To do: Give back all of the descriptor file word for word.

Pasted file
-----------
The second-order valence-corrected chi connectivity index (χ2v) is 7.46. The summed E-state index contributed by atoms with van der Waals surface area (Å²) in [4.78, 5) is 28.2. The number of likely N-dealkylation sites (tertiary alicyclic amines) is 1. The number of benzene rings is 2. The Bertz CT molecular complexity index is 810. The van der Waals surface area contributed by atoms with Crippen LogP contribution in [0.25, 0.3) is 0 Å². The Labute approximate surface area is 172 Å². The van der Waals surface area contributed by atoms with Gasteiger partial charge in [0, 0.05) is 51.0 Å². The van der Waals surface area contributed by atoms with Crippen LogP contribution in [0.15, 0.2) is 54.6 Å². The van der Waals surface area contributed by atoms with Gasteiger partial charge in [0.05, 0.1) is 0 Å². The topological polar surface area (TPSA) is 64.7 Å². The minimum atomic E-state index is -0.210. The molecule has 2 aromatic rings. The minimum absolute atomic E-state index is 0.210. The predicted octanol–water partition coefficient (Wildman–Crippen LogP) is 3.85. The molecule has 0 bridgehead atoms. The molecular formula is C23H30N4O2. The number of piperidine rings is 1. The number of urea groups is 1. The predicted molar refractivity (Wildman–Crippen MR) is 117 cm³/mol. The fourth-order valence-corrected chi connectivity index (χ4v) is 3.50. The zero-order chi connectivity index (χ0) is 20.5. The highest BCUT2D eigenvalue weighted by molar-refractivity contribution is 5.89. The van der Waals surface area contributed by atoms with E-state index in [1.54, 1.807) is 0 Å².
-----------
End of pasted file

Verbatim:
The second-order valence-corrected chi connectivity index (χ2v) is 7.46. The summed E-state index contributed by atoms with van der Waals surface area (Å²) in [4.78, 5) is 28.2. The number of likely N-dealkylation sites (tertiary alicyclic amines) is 1. The number of benzene rings is 2. The Bertz CT molecular complexity index is 810. The van der Waals surface area contributed by atoms with Crippen LogP contribution in [0.25, 0.3) is 0 Å². The Labute approximate surface area is 172 Å². The van der Waals surface area contributed by atoms with Gasteiger partial charge in [0, 0.05) is 51.0 Å². The van der Waals surface area contributed by atoms with Crippen LogP contribution in [0.15, 0.2) is 54.6 Å². The van der Waals surface area contributed by atoms with Gasteiger partial charge in [0.05, 0.1) is 0 Å². The topological polar surface area (TPSA) is 64.7 Å². The minimum atomic E-state index is -0.210. The molecule has 2 aromatic rings. The minimum absolute atomic E-state index is 0.210. The predicted octanol–water partition coefficient (Wildman–Crippen LogP) is 3.85. The molecule has 0 bridgehead atoms. The molecular formula is C23H30N4O2. The number of piperidine rings is 1. The number of urea groups is 1. The predicted molar refractivity (Wildman–Crippen MR) is 117 cm³/mol. The fourth-order valence-corrected chi connectivity index (χ4v) is 3.50. The zero-order chi connectivity index (χ0) is 20.5. The highest BCUT2D eigenvalue weighted by molar-refractivity contribution is 5.89. The van der Waals surface area contributed by atoms with E-state index in [1.54, 1.807) is 0 Å².